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Any attempt to change the urban landscape is a messy, complex process. Deliberate efforts to revitalise districts in decline or disrepair have often been met with suspicion, cynicism, and in some cases even outright hostility.
But if regeneration has become a loaded, contested term, the transformation of towns and cities remains an endlessly compelling idea. Big renewal projects hold out the promise of making rundown neighbourhoods attractive and vibrant again, and offer up the chance to find new purposes for underused or neglected spaces.
Manchester, for example, boasts a city centre almost unrecognisable from its drab incarnation of the early 1980s – a renaissance made possible by rejuvenating old industrial buildings, as well as attracting the investment to create new commercial and cultural landmarks.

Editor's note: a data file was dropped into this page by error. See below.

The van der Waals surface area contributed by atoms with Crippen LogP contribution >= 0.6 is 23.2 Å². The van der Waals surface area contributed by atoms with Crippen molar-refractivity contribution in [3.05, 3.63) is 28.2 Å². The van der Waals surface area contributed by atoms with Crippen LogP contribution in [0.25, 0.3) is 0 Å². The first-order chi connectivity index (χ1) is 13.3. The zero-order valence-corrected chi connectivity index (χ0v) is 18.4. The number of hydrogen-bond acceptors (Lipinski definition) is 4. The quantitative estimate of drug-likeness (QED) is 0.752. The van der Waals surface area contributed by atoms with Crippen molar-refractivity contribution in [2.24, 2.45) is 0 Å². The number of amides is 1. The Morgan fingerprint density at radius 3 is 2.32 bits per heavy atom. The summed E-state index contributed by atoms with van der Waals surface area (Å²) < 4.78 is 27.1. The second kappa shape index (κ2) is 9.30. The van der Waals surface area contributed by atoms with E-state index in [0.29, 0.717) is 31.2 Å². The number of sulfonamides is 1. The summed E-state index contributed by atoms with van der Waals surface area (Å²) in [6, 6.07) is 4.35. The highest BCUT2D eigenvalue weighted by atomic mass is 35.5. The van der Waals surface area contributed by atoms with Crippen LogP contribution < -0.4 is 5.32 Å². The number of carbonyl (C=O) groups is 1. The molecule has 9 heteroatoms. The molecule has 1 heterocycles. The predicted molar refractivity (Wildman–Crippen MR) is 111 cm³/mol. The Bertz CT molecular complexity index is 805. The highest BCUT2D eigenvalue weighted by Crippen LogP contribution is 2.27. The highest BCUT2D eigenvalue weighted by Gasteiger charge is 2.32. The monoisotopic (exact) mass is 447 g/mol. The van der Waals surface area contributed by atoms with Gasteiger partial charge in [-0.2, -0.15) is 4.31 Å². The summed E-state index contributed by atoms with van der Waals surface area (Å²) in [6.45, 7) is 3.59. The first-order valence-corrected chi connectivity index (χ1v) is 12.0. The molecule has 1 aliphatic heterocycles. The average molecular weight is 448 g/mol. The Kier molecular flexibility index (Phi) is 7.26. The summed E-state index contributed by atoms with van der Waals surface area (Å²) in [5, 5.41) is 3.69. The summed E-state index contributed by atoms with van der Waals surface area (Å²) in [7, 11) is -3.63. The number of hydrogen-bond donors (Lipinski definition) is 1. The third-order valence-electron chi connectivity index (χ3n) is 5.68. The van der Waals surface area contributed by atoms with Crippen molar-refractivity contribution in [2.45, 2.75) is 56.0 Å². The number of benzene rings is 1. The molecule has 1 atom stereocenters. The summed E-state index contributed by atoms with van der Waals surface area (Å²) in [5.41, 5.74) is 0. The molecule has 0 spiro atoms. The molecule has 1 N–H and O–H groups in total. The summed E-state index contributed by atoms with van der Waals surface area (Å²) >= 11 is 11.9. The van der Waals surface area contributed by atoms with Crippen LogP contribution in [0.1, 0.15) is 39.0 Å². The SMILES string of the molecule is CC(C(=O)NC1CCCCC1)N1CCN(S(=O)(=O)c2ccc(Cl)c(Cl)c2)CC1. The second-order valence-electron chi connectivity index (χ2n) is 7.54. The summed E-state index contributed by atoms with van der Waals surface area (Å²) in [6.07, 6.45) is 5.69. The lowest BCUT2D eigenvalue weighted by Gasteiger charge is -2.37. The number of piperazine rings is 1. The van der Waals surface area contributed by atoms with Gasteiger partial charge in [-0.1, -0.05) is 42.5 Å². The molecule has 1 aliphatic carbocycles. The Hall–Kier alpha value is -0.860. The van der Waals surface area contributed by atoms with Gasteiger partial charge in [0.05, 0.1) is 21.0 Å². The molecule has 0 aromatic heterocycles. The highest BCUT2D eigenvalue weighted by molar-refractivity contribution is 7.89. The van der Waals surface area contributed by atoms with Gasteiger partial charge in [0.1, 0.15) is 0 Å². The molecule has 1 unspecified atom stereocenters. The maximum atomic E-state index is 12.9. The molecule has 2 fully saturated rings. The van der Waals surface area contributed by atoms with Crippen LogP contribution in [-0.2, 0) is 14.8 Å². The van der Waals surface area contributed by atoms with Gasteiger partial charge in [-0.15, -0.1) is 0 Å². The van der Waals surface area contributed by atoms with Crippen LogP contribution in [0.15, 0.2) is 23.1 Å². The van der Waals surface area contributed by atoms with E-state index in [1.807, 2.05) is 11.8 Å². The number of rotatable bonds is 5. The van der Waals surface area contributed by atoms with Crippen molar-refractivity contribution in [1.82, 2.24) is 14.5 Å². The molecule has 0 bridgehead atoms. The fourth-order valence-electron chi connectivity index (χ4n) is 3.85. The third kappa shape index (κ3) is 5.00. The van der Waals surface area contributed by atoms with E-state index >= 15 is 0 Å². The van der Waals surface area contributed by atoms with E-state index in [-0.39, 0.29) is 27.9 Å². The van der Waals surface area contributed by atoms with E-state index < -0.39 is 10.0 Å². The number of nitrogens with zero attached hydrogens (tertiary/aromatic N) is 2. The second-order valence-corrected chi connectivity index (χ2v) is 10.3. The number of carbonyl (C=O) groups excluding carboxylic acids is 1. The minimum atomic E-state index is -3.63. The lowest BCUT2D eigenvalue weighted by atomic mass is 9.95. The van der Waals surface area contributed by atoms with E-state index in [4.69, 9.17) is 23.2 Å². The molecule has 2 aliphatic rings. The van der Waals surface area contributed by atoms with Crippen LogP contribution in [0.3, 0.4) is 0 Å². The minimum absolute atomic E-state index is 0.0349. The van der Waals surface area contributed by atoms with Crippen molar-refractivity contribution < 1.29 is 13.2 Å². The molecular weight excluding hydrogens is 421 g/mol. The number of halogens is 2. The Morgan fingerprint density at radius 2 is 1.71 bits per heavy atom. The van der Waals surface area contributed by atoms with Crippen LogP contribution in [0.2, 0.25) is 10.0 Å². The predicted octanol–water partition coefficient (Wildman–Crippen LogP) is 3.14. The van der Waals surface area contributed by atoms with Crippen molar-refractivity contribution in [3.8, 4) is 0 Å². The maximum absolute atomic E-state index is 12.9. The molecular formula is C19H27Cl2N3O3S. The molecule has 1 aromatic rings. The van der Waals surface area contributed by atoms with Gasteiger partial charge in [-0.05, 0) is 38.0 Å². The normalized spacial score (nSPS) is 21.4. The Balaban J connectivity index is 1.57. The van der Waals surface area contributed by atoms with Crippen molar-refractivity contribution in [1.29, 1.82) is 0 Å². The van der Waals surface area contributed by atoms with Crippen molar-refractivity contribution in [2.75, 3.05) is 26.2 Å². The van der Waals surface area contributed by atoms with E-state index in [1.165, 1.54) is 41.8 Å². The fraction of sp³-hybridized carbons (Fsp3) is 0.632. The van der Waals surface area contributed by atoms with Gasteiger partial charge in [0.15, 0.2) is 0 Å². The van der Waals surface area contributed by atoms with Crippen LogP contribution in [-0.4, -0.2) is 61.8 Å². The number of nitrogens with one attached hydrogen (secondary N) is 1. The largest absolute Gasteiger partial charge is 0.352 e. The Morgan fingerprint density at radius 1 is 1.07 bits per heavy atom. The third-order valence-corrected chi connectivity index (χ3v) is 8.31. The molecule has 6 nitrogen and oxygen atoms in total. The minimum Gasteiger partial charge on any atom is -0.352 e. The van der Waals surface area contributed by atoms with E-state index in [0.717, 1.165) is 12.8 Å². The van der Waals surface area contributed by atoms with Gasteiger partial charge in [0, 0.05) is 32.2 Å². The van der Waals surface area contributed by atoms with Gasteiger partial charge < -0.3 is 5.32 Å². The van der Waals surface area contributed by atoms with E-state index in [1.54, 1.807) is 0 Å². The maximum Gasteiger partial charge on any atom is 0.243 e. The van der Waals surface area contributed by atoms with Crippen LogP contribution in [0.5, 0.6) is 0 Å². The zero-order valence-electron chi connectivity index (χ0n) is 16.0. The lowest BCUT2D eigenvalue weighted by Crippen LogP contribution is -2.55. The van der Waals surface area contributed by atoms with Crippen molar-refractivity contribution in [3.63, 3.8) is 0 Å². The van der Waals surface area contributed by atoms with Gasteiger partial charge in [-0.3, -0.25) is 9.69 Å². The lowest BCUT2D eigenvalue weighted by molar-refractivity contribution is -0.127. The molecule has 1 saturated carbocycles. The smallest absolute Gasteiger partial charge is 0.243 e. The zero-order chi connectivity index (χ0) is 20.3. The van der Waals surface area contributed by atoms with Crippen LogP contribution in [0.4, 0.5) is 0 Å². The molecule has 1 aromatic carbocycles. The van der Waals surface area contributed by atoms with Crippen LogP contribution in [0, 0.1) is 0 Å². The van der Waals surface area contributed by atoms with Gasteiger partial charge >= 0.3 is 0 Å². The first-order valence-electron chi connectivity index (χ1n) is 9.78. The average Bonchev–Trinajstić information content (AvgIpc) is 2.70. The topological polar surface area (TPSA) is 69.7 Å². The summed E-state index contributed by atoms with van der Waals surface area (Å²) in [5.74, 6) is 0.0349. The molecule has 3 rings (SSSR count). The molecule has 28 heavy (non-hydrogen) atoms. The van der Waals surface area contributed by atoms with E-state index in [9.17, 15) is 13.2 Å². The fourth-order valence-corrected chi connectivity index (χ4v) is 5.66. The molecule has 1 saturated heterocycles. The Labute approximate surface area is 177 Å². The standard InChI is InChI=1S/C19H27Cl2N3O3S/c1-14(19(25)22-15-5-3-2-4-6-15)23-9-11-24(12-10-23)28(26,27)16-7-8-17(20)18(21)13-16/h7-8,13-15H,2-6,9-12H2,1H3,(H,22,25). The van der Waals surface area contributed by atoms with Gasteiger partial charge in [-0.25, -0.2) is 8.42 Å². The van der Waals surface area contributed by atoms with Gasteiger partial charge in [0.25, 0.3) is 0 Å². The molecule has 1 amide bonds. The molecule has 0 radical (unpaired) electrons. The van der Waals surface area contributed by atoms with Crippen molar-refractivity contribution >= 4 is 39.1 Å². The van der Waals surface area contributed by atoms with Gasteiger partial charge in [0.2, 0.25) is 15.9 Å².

So what makes for a successful regeneration project? How should such interventions be pursued and managed, ideally? The Guardian, supported by Lendlease, recently hosted a roundtable discussion of business leaders and experts to consider how current and future schemes might succeed.
Everyone on the panel agreed that regeneration takes time – usually a great deal of it. And most agreed that having a clear, shared vision outlined at the beginning of the process is vital. “In Manchester you had a level of political stability over time and a deeply experienced town hall,” said Jason Prior, regeneration consultant at Prior Associates. “They had a plan, a direction, a goal – even if you have to be flexible in how you deliver it.”
Delivering new buildings is often the main focus of major regeneration projects, but construction isn’t everything. Prior believes every good regeneration project requires foresight for the spaces in between buildings and how people use them. […]